Centrifugal thickening of wastewater sludge is accomplished by subjecting the sludge to high centrifugal forces. Sludge is fed into a rotating bowl. Solids separation occurs due to centrifugal force impelling the solids to the bowl wall where they are compacted. The liquid and fine solids (centrate) exit the unit through the effluent line. Thickened sludge is discharged as a liquid or cake. There are several configurations of centrifuges on the market. The most common type of centrifuge is the scroll type centrifuge. Scroll centrifuges rotate a tapered bowl along a horizontal axis. An inner scroll is used to evenly distribute the feed sludge. An adjustable weir controls the discharge of the centrate.
The performance of centrifuges is affected by the following factors:
1. Type of Sludge. The type of sludge being thickened is important. Generally, centrifuges are not used to thicken primary sludge because the centrifuge sludge inlets are susceptible to clogging. Secondary sludges are well suited to thickening by centrifugation because they usually lack material that will plug the centrifuge inlets. Centrifuges are less affected than other thickening processes by adverse sludge characteristics such as bulking sludge, rising sludge and old sludge. It should be noted that unlike other sludge thickening processes, off gassing of sludges will occur due to the high separation forces applied. Adequate ventilation is required and consideration must be given to monitoring air quality.
2. Solids and Hydraulic Loading. Unlike gravity thickeners and DAF units, the hydraulic and solids loading of centrifuges is not related to units of area (gpm/sq ft or gpd/sq ft). The accepted loading terminology for centrifuges is gal/hr/unit and lbs./ hr/unit. The size of the centrifuge sets the upper limit for solids and hydraulic loadings.
3. Bowl Speed. Increasing the bowl speed will increase the thickness of the sludge cake. However, unless the centrifuge is equipped with a hydraulic back drive, the speed cannot be changed except by changing the drive belt sheaves. Generally, once the ideal speed has been determined for a particular sludge there is no reason to change it.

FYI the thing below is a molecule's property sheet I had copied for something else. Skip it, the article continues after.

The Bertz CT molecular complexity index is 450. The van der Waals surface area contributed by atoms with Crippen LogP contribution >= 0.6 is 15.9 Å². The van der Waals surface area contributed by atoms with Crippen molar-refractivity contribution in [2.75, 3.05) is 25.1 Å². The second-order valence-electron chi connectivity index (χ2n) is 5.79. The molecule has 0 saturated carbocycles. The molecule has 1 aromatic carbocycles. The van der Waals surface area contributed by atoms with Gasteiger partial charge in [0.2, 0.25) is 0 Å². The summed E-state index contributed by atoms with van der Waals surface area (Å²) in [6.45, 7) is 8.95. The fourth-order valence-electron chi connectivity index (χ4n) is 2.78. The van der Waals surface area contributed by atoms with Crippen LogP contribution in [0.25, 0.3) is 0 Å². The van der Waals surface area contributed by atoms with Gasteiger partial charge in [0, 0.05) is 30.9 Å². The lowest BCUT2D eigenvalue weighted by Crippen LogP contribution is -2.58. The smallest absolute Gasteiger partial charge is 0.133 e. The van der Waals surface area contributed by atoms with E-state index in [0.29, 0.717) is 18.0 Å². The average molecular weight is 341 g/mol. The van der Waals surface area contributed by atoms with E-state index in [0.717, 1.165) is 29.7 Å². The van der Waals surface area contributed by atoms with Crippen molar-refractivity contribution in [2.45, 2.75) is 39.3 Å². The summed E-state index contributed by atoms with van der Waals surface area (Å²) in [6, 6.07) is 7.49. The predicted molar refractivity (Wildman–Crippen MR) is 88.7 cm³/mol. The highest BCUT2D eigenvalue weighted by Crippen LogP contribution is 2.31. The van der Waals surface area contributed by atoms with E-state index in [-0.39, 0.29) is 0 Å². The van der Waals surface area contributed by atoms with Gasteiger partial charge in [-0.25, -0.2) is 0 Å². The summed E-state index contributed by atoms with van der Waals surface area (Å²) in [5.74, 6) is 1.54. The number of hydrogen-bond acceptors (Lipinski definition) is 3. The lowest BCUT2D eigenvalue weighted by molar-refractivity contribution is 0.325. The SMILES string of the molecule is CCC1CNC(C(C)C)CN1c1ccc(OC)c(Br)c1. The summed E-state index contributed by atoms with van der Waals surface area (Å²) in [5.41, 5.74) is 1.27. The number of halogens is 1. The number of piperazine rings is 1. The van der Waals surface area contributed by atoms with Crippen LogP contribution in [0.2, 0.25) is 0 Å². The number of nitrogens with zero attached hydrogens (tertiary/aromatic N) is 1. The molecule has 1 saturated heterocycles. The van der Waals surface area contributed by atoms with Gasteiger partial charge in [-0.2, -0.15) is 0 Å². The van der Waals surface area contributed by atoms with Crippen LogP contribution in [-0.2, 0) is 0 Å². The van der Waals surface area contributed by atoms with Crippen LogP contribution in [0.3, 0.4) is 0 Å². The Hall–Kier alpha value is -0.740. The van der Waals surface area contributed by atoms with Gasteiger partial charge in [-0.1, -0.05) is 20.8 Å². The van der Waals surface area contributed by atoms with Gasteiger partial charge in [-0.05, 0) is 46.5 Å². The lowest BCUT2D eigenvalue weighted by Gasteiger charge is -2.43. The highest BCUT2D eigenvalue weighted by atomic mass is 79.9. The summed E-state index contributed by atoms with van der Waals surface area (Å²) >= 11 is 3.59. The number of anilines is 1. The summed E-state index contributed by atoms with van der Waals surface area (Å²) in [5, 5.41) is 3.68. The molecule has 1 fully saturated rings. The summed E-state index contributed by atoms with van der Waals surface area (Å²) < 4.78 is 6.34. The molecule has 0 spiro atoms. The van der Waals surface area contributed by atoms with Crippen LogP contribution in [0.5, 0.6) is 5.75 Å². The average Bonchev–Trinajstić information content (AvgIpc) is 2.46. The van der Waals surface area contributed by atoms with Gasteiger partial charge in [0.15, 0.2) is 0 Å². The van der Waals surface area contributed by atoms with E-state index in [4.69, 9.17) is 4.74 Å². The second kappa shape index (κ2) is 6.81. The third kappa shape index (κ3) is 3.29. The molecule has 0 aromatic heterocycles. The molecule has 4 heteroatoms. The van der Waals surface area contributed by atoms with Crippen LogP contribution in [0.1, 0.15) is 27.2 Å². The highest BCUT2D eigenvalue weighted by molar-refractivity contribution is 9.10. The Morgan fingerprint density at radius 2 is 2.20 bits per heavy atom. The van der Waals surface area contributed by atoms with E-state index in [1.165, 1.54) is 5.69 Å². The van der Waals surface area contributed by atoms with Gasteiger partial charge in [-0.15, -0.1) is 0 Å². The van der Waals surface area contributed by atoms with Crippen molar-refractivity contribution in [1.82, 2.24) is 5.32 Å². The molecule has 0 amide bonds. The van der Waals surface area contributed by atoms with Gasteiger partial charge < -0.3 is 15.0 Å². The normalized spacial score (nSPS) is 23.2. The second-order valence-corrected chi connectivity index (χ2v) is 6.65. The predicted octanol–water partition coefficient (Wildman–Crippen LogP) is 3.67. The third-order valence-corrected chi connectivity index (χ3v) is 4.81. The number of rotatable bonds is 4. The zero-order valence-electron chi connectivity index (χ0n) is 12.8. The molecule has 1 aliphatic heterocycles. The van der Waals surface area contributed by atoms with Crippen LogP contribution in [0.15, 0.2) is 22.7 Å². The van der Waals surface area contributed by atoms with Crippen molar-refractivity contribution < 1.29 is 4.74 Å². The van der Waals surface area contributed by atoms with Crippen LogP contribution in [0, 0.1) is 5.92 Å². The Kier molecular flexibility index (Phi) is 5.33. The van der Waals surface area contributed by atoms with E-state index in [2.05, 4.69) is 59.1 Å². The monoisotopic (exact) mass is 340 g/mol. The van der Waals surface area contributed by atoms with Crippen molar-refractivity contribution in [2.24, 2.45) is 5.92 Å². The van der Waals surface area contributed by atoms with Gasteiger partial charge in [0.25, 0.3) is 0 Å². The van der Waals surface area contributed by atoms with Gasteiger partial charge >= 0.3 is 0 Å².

4. Differential Scroll Speed. The scroll speed will affect the sludge cake thickness and the centrate quality. In general, as cake concentration increases, solids removal efficiencies decrease. Operator observation and experience is the best way to determine the scroll speed setting.
5. Liquid Depth (pool depth). The liquid level in the centrifuge can be varied by adjusting the effluent weirs. A deeper liquid depth results in greater solids capture but a lower thickness sludge cake. A shallower liquid depth results in less solids capture but a thicker sludge cake. Most wastewater sludge thickening operations run will a high liquid depth because solids capture is important to preventing disruption of the wastewater treatment system due to poor quality centrate.
6. Sludge Conditioning. Most centrifuges are operated with polymer addition to improve the thickness of the sludge cake and the solids recovery, which improves the quality of the centrate. Proper polymer dosages, steady sludge feed rates, and internal cleaning of centrifuge for accumulated greases/solids, are important to maintaining centrifuge performance.